A message to the blackbears out there in the blogosphere… us goofy dogs are on patrol, and tougher than we look!

Naked Beavers and Stripping

Despite my blatant attempt to garner more interest in my site (not to mention confuse some creepers), my post title is 100% applicable to my post.  Guesses? Anyone?  Bueler?

There is a certain freedom I find when I know the responsibility is about to be shunted to someone else.  I become… reckless.  Irresponsible.  That giddy feeling of knowing someone else will clean up the mess is probably wrong, but it feels so right.

Until Murphy comes out and roundhouse kicks you in the olfactory gland.

Footloose and fancy free, I took Gwynn to the lake for swimming nearly every day this past week.  So what if he smells a bit too much like Lake Ontario?  It’s not my problem.  It’s hers.  A week from now, anyways.

His white socks are distinctly grey because I take him to the lake and then to the dog park?  Meh.  She’ll fix it.  I can put up with a bit more sand around the house for the next few days.

And then I took him to a different beach than usual… less gravelly, more sandy, therefore dirtier, but who cares?  I’m not going to have to clean up this mess.  That was Tuesday.

Gwynn had a blast.  I had a blast.  It was a beautiful day, Gwynn was working up his courage to get four feet off the ground admirably, and I was on the beach in the sun. It was so nice out that I figured walking down the beach would be a great end to the walk.


Did you know that an old enough beaver corpse will lose all of its fur, while retaining its skin in a strangely mummy-like way?  It was like the biggest naked mole rat ever, petrified in a kind of a “BOO” position.  There are no pictures.  There are NO words that fully capture how horrific this thing was.  There is no way I can pass on to you the absolute screaming disgust of watching one’s beloved dog use Jabba the Naked Beaver like a Slip’n’Slide as he tries to coat his entire body with face-first slides, in rotten beaver.

Recall?!  What Recall??

There’s no competing with the Crypt Beaver.

With only a few days before a trip to a professional… I rinsed.  Washing a dog with soap twice in one week doesn’t exactly seem like it’ll solve Gwynn’s itchy skin issues.  What smell doesn’t go away with a good soak-and-towel?  Naked-Mole-Beaver.  Yeah.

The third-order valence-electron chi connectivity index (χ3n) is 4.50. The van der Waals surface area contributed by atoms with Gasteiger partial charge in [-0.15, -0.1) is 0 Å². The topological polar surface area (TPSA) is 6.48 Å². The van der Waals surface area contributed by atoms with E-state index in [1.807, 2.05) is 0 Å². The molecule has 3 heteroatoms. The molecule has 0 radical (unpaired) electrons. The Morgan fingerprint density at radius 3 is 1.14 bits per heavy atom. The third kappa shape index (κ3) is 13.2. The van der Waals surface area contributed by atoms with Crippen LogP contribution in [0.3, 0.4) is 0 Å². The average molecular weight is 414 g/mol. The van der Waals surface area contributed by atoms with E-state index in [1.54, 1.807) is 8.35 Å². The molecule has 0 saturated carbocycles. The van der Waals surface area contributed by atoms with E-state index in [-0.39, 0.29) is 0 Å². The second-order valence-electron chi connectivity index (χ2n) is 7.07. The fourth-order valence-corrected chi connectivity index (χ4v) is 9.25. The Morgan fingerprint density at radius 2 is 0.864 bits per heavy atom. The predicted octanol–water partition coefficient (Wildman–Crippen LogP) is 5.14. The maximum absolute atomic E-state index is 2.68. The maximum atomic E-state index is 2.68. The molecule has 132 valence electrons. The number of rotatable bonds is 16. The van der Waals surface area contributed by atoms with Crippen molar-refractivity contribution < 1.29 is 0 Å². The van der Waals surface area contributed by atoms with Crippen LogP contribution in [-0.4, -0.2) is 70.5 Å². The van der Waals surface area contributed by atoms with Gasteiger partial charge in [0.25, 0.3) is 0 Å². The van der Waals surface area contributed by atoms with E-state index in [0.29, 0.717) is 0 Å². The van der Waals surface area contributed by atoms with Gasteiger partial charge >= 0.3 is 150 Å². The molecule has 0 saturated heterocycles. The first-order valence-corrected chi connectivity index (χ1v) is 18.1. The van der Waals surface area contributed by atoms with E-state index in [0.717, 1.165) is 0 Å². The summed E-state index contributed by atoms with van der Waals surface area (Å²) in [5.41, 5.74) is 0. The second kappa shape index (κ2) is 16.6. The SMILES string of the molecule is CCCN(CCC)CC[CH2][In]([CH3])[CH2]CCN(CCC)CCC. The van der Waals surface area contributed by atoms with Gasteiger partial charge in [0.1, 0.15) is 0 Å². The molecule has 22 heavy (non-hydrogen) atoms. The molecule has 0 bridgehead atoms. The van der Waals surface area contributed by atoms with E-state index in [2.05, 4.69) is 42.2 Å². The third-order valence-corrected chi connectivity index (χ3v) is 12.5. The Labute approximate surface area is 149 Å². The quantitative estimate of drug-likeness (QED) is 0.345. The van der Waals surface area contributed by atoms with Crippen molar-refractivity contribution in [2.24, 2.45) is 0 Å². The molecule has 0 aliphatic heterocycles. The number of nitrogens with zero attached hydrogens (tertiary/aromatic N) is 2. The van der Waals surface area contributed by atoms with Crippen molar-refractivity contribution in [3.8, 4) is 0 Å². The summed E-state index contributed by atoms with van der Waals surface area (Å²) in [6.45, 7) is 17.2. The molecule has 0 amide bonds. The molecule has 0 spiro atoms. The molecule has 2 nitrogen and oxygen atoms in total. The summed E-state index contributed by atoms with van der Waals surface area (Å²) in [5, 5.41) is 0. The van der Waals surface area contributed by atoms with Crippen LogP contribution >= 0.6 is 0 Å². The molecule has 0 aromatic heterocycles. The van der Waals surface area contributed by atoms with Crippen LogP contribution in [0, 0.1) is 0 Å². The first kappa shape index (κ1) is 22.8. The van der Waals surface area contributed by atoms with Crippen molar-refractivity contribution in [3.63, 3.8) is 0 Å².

Wednesday night, and we’re going to our very first Intro to Agility class, sporting Eau-de-Rodent-Corpse.  Baby powder helped, surprisingly, though it gave his coat a strange and greasy feeling.  That’s ok, though – Babies-n-Beaver is an improvement, and he’s getting groomed on Saturday.

Sufficed to say, it was a long week.It was all made up for, though, when I passed Gwynn off to the beauteous and highly talented Madame Groomer.  She accepted the dog whose stink of corpse was mostly overridden by a few days’ time, baby powder, and returned a svelte and sleek and much nicer smelling replacement.  He smelled better than roses.  He had white patches where his white patches are supposed to be!

The Before:

how could they expect to improve on perfection?

The After!

Well... this might be better... just a bit...

Still not sure where the stripping comes into play?  Gwynn has a wire coat – his outer coat is only loosely connected, and our Groomer Extraordinaire strips that away entirely, pain free, leaving his gorgeously fluffy undercoat.  It shortens his coat without changing its natural texture when the wire coat grows back in, which allows me to grow his coat out long during the winter without it getting ridiculously matted by being too soft and fine.  For all who were web searching for any combination of Naked, Beaver, and Stripping… well… you got ’em!